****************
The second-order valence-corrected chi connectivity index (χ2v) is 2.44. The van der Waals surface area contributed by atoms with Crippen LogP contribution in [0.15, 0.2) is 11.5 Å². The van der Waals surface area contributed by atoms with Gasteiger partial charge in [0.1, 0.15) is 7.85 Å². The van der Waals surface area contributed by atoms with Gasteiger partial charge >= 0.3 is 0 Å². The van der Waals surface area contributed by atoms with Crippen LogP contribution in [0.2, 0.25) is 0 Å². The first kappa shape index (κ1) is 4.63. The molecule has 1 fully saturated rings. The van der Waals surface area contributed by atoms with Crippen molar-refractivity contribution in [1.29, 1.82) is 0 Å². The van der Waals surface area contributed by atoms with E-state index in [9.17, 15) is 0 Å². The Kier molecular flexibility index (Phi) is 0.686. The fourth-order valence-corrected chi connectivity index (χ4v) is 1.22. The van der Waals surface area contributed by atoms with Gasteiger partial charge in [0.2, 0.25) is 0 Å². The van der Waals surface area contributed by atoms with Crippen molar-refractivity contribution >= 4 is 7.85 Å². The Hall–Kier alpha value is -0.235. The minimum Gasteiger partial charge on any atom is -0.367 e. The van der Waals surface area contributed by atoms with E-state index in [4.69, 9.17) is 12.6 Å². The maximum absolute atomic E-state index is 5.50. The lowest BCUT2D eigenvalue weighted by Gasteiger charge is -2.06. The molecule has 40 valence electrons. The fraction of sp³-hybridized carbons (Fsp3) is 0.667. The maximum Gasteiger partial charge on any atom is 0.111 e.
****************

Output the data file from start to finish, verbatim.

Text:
The second-order valence-corrected chi connectivity index (χ2v) is 2.44. The van der Waals surface area contributed by atoms with Crippen LogP contribution in [0.15, 0.2) is 11.5 Å². The van der Waals surface area contributed by atoms with Gasteiger partial charge in [0.1, 0.15) is 7.85 Å². The van der Waals surface area contributed by atoms with Gasteiger partial charge >= 0.3 is 0 Å². The van der Waals surface area contributed by atoms with Crippen LogP contribution in [0.2, 0.25) is 0 Å². The first kappa shape index (κ1) is 4.63. The molecule has 1 fully saturated rings. The van der Waals surface area contributed by atoms with Crippen molar-refractivity contribution in [1.29, 1.82) is 0 Å². The van der Waals surface area contributed by atoms with E-state index in [9.17, 15) is 0 Å². The Kier molecular flexibility index (Phi) is 0.686. The fourth-order valence-corrected chi connectivity index (χ4v) is 1.22. The van der Waals surface area contributed by atoms with Gasteiger partial charge in [0.2, 0.25) is 0 Å². The van der Waals surface area contributed by atoms with Crippen molar-refractivity contribution >= 4 is 7.85 Å². The Hall–Kier alpha value is -0.235. The minimum Gasteiger partial charge on any atom is -0.367 e. The van der Waals surface area contributed by atoms with E-state index in [4.69, 9.17) is 12.6 Å². The maximum absolute atomic E-state index is 5.50. The lowest BCUT2D eigenvalue weighted by Gasteiger charge is -2.06. The molecule has 40 valence electrons. The fraction of sp³-hybridized carbons (Fsp3) is 0.667. The maximum Gasteiger partial charge on any atom is 0.111 e.